Written by: Ted Geoghegan (story) and Grady Hendrix (story & screenplay)
Directed by: Chelsea Stardust
Starring: Hayley Griffith, Rebecca Romijn, and Ruby Modine
Reviewed by: Brett Gallman
“ Are you by any chance, a virgin?"
"That's a very personal question."
"She's a virgin."
"That's a very personal question."
"She's a virgin."
Satanic Panic occupies a critical space on the horror spectrum, one that’s been crucial to the development of many a Monster Kid: the inappropriate sleepover movie. You know the sort: those outlandishly gory and gratuitously sexy fits of nonsense every kid craves when they want to punch above their weight class. No right-minded person would think that they should watch something that involves such heathen nonsense; however, no right-minded person who actually watched it would consider it legitimately dangerous or transgressive enough to fuss over it. I think we should officially name this the Kevin S. Tenney division of horror movies, and, while I think Chelsea Stardust’s feature debut stumbles in some regards, its demented heart is definitely in the right place. If it had been released 30 years ago, I’m sure legions of kids would have plucked it off the shelf, gleefully identifying it as “the one where the pizza delivery girl runs into a Satanic cult” before eagerly showing it off to their friends.
The pizza delivery girl is Sam (Hayley Griffith), whose first day on the job couldn’t have gone much worse. Not only does her route bring her face-to-face with an assortment of weirdoes, but their complete lack of tips has her riding back to the restaurant on fumes. Desperate to at least recoup of the cost of gas for her Vespa, she takes one last delivery out to the wealthy Mill Basin community. Her friend Duncan (A.J. Bowen) warns her it’s a waste of time: these people notoriously don’t tip, and it’s so far out of the way that it’s destined to end badly. He doesn’t know just how right he is: when these rich fucks do indeed stiff Sam on the tip, she becomes incensed enough to barge right into the mansion, only to stumble upon an honest-to-Satan blood ritual. Even worse, they need a virgin to complete their sacrifice, and Sam is the perfect candidate.
Despite its obvious implications as a class warfare allegory, everything about Satanic Panic just screams nonsense. A true horror comedy in the sense that its laughs are arguably more abundant than its terror, it’s about as harmless and good-natured that a film with this title can possibly be. Ted Geoghegan and Grady Hendrix aim just above the tenor of YA literature: basically, you could easily imagine this tale unfolding in the pages of Goosebumps or Fear Street, only it wouldn’t do so quite as outlandishly (or as inappropriately) as it does here. Satanic Panic is unmistakably meant to be silly from the get-go, when it’s obvious Sam is surrounded by quirky co-workers who laugh at her twee attempt at becoming a Youtube sensation with her acoustic guitar.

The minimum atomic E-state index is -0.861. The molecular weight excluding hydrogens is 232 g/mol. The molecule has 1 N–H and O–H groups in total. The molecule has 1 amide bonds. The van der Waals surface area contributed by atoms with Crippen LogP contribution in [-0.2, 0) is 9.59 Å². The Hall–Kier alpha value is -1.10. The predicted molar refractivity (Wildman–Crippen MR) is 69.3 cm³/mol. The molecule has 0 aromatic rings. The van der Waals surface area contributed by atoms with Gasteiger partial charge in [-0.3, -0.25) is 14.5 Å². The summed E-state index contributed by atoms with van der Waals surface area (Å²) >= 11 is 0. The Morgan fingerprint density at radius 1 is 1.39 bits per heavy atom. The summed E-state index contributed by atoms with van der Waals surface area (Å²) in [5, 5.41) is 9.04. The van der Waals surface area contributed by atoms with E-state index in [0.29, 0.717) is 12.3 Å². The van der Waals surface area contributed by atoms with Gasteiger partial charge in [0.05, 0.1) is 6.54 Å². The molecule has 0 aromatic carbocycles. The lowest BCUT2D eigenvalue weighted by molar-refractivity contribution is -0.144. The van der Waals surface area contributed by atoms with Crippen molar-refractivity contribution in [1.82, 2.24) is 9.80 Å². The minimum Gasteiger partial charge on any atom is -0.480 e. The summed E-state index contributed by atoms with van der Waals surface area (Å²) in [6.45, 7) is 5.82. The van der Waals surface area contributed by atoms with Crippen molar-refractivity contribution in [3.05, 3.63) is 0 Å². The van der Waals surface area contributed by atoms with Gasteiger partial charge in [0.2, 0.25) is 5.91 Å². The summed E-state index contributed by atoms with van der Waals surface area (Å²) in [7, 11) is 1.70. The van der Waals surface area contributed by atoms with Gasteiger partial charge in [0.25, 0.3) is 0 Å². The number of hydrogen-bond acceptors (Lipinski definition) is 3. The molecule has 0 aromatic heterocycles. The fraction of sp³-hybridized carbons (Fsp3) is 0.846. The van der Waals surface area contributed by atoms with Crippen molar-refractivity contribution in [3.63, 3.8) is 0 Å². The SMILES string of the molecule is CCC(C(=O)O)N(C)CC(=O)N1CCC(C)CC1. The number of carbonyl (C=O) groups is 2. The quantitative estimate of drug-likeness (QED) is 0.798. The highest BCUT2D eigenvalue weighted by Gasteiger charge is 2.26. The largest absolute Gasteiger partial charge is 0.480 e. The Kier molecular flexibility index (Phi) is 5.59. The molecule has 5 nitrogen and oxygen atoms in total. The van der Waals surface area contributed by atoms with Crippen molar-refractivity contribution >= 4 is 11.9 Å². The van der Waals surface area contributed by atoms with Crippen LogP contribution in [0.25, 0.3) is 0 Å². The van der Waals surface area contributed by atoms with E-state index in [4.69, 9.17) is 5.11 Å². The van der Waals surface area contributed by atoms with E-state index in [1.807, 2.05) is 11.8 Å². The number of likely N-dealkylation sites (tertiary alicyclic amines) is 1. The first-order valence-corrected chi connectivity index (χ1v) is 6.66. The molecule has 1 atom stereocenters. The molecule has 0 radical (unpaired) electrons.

The script dares you to keep a straight face from there, as the developments become increasingly ludicrous, even within the confines of a story where a pizza delivery girl runs afoul of Satanists. Upon waking up after being drugged by said Satanists, Sam encounters Sam Ross (Jerry O’Connell), the disgruntled husband of coven leader Samantha (Rebecca Romijn). After explaining the situation, Sam comes up with the only logical solution: if he takes her virginity, then she’ll no longer be of any use to the coven, a suggestion that sends the exchange spiraling completely out of control and ends with the dope shooting himself in the neck. Nobody can reasonably say they don’t know exactly what to expect from Satanic Panic from this point on, as it escalates into a wicked comedy of errors that sends Sam perpetually fleeing from the frying pan into the friar. Her escape from the coven’s mansion reveals it to be simply one layer of a fucked-up onion when the entire community proves to be just as a perilous and offbeat.
Satanic Panic thrives on that sustained, offbeat quirkiness that naturally arrives whenever a film zigs where it should zag. Likewise, the colorful personalities generally play against type for this sort of thing. Instead of a genuinely sinister cult, this bunch mostly just feels like the country club from hell, full of affluent assholes angling to get over one another as they conjure Baphomet to secure even more wealth and power for themselves. Romijn vamps as leader Danica Ross, often coming across more as a bullshit motivational speaker than lord of the damned. Foiling her—often in every sense of the word—is Arden Myrin as Gypsy Neumieir, a bubbly airhead with designs on leading the coven herself. The two constantly squabble like a pair of rival coworkers trying to undercut each other on their way up the corporate ladder.